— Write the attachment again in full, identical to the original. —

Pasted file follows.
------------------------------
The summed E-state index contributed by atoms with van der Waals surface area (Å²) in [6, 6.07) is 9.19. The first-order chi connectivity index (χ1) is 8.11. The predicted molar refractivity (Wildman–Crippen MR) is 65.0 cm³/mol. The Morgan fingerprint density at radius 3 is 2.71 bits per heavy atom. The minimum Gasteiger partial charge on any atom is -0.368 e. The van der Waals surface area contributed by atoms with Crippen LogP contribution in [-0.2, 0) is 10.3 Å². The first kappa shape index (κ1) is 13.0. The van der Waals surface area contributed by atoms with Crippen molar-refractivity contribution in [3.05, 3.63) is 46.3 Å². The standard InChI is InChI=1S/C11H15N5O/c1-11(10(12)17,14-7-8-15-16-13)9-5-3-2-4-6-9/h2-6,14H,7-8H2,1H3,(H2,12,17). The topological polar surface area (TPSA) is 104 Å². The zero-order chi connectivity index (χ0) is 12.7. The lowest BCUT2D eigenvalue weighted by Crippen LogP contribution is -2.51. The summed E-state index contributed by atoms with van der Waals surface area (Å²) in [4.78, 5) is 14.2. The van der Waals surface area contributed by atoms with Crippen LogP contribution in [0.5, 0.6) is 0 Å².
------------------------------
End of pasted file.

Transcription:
The summed E-state index contributed by atoms with van der Waals surface area (Å²) in [6, 6.07) is 9.19. The first-order chi connectivity index (χ1) is 8.11. The predicted molar refractivity (Wildman–Crippen MR) is 65.0 cm³/mol. The Morgan fingerprint density at radius 3 is 2.71 bits per heavy atom. The minimum Gasteiger partial charge on any atom is -0.368 e. The van der Waals surface area contributed by atoms with Crippen LogP contribution in [-0.2, 0) is 10.3 Å². The first kappa shape index (κ1) is 13.0. The van der Waals surface area contributed by atoms with Crippen molar-refractivity contribution in [3.05, 3.63) is 46.3 Å². The standard InChI is InChI=1S/C11H15N5O/c1-11(10(12)17,14-7-8-15-16-13)9-5-3-2-4-6-9/h2-6,14H,7-8H2,1H3,(H2,12,17). The topological polar surface area (TPSA) is 104 Å². The zero-order chi connectivity index (χ0) is 12.7. The lowest BCUT2D eigenvalue weighted by Crippen LogP contribution is -2.51. The summed E-state index contributed by atoms with van der Waals surface area (Å²) in [4.78, 5) is 14.2. The van der Waals surface area contributed by atoms with Crippen LogP contribution in [0.5, 0.6) is 0 Å².